Photo Credit: Keith Allison (Flickr.com)
Michael Jordan has long been the gold standard of NBA players. His resume reads like a glossary of NBA awards. He won the Rookie of the Year after winning all three major college Player of the Year awards. He’s been in 14 All-Star games, with three All-Star MVP’s. He’s won six NBA championships and was the Finals MVP in all six. He’s won league MVP five times. He’s even won a Defensive Player of the Year to go with his nine All-Defensive first team selections.
By many, Jordan is considered the best player to ever lace up a pair of…well, Jordans. Even though Jordan had an inordinate amount of media assistance in his meteoric rise to the top, he also had the game to back it up. The truth is there will never be another Michael Jeffrey Jordan.
With that said, can LeBron James unseat him as arguably the best to ever play the game?
First, let’s take a look at the three of them as a whole. Jordan and Bryant have obvious advantages here as Jordan’s career is over and Bryant’s is coming to an end. Still, let’s look at their raw career totals:
Looking at these totals it’s easy to see why Jordan is currently considered the best basketball player of the three. He’s also the most accomplished, while James is the most athletic and perhaps Bryant is the closest thing in terms of accomplishments and competitive nature to Jordan.
From a purely offensive standpoint, it’s James that’s closest to Jordan at this point in his career. Don’t forget that James is in the prime of his career right now. Barring major injury, his prime is going to last at least the next five years before he starts to fall off.
Let’s get back to those accomplishments for a second. James is in his 10th season, at age 28. Let’s take another look at those stats of each player through their ninth seasons in the NBA:
Ah, yes. Things are starting to come into focus a bit more. Jordan still stands out with his tremendous scoring output, but you can see that Bryant didn’t really kick things into gear as quickly as James. In addition, note the rebounding and assist totals that go along with James’ complete game.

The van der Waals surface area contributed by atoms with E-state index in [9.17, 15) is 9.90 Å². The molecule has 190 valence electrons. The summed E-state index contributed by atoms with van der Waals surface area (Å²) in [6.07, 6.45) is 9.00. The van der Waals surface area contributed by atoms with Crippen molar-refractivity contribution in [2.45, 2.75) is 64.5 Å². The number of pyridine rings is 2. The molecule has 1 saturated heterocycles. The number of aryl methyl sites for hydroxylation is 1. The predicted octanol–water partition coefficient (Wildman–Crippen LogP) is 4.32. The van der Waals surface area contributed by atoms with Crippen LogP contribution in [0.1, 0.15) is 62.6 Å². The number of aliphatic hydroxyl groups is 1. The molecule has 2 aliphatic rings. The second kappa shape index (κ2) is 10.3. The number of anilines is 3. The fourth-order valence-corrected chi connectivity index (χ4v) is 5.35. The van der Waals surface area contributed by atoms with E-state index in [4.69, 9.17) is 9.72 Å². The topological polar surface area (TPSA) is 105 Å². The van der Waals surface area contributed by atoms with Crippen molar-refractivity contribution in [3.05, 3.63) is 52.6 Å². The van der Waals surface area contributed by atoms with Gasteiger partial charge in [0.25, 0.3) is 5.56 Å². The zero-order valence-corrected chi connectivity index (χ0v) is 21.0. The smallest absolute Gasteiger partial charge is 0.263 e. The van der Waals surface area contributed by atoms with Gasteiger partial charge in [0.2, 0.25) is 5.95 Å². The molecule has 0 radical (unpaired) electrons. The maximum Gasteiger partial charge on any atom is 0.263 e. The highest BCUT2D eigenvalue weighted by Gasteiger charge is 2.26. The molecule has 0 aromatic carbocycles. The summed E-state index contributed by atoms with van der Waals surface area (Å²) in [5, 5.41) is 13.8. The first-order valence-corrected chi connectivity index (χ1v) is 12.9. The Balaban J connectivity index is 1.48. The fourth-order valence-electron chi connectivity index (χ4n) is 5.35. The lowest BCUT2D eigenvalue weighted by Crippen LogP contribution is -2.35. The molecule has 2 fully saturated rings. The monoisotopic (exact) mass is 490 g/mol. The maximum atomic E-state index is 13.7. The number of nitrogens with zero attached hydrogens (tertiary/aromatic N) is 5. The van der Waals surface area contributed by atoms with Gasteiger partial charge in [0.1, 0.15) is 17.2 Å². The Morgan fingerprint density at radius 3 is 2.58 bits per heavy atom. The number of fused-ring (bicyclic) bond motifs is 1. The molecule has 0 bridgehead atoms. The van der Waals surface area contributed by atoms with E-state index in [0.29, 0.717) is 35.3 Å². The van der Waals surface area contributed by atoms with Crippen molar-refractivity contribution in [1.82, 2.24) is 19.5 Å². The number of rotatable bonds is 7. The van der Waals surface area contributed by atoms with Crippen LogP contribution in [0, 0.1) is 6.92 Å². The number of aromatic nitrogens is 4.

For those that value awards, we’ll take a look at each award and how each player had fared through their ninth season:
Jordan 3, Bryant 3, James 1
NBA Finals MVP’s
Jordan 3, James 1, Bryant 0
Jordan 3, James 3, Bryant 0
NBA All-Star Selections
Jordan 9, James 8, Bryant 7
NBA All-Star MVP’s
James 2, Jordan 1, Bryant 1
NBA Defensive Player of the Year
Jordan 1, Bryant 0, James 0
Jordan 8, James 8, Bryant 7
Jordan 6, Bryant 5, James 4
Again, we can plainly see that Jordan holds a fairly commanding lead with James coming in second. If James can have the same kind of career arc that Bryant has had, he has the best chance to unseat Jordan as the best to ever play.
Of course, critics will always point to those championship totals. With Jordan at six and Bryant at five, there’s still a LONG ways to go for James and his one.
If James wins four titles and continues at a similar pace, his raw numbers will dwarf those of both Jordan and Bryant. He’s an ironman that rarely gets injured and always plays big minutes. When we attend James’ retirement ceremony in 2020 and look at his tremendous combination of speed, power and grace, it will be him and not Bryant that stands above Jordan in the totem pole of NBA lore.
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